At the same time, foreign groups are also taking a close interest in Italian ports. The arrival of the Singaporean group PSA in Genoa, in the SECH terminal and Genova Pra, constituted the group's first incursion into Europe. The Singaporean group also stated an interest in Venice and then in other European countries.

In 2019, the Chinese government also expressed its intention to make the two Italian ports of Genoa and Trieste hubs, this was announced just after Italy had signed an agreement with China to join the New Silk Roads project supported by Beijing. The arrival in power of Giorgia Meloni dealt the final blow to this agreement, from which Italy withdrew in December 2023. The two Italian ports would then not act as China's beachhead in Italy. The case attracted a lot of attention. It is part of an attack by European port operators against the participation of Chinese groups, and in particular Cosco, in the ports of the Old Continent. While Cosco has not taken a position in Genoa and Trieste, the Chinese group does however have a foothold in the Italian port ecosystem. Indeed, in the port of Vado Ligure, in the northwest of the country, the container terminal is managed by APM Terminals and Cosco. The latter holds 20% of the capital of the terminal management company.

In parallel with the arrival of foreign groups on Italian soil, a local company has distinguished itself and established itself in the national port landscape: Contship Italia. Created in 1969, the group is present in Italy in La Spezia, Ravenna, and Salerno . Abroad, Contship has a foothold in Tangier Med. In addition to port terminal activities, Contship Italia develops multimodal rail solutions and logistics platforms.

In addition, the Italian operator Grimaldi is present in the ports of Savona, Livorno, Civitavecchia, Gioia Tauro, Catania, Palermo, and Monfalcone.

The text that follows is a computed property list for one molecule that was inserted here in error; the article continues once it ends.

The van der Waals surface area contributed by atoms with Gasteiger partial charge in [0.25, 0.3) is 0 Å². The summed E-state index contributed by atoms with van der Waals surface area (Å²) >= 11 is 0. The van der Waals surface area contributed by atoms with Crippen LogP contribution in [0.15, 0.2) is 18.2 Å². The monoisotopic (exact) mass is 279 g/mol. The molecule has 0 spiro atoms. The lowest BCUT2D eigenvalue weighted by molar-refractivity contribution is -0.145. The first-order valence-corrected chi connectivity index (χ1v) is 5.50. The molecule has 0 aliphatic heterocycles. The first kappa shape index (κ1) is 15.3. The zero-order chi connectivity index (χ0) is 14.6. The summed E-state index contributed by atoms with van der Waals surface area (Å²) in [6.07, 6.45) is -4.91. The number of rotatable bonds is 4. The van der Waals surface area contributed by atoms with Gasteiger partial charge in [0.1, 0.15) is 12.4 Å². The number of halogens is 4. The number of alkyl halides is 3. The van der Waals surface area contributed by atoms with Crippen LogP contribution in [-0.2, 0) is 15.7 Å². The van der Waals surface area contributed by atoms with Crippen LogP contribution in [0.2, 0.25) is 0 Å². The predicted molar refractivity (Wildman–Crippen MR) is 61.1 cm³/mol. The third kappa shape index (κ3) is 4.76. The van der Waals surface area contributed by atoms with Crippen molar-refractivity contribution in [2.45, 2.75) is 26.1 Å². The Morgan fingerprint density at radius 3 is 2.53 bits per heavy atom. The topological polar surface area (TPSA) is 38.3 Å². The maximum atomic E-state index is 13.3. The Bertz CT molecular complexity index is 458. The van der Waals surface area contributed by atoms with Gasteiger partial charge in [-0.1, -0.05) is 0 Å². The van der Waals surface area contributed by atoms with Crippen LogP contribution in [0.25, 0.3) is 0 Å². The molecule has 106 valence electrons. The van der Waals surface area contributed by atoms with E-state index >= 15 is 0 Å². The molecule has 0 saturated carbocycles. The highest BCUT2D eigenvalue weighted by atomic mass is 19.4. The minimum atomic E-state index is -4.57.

The main players in maritime transport

  • MSC, Ignazzio Messina, GNV

While the MSC Group is headquartered in Switzerland, its Italian roots are beyond doubt. Italy can therefore boast privileged links with the world's leading container transport company. But MSC's activities don't stop there. The group has also been active in the ferry business since it took over the operation of Moby Lines. It has even now become the main Italian ferry operator.

The Italian-Swiss shipping company is also a shareholder of the Italian groups Ignazzio Messina and GNV (Grandi Navi Veloci), two shipping companies that operate ro-ro traffic in the Mediterranean and Africa. MSC's presence in Ignazio Messina's shareholding prompted Grimaldi, its main Italian competitor in this sector, to oppose a stake in the San Giorgio terminal in Genoa, and the Antitrust Enforcers also expressed reservations. The decision is expected by the end of the first half of the year.

Founded in 1992, GNV was the first Italian ferry operator to be listed on the stock exchange. The shipping company is positioned on the lines between the Italian peninsula and islands such as Sardinia. In order to catch the wave of the short sea shipping sector in the 2000s, GNV extended its offer to North Africa by opening a line from Genoa to Tunis in 2003. In 2008, it continued its growth by connecting Genoa to Barcelona and Tangier. Then it increased its presence in the Mediterranean with connections between Sète and Tangier and between Italy and Albania.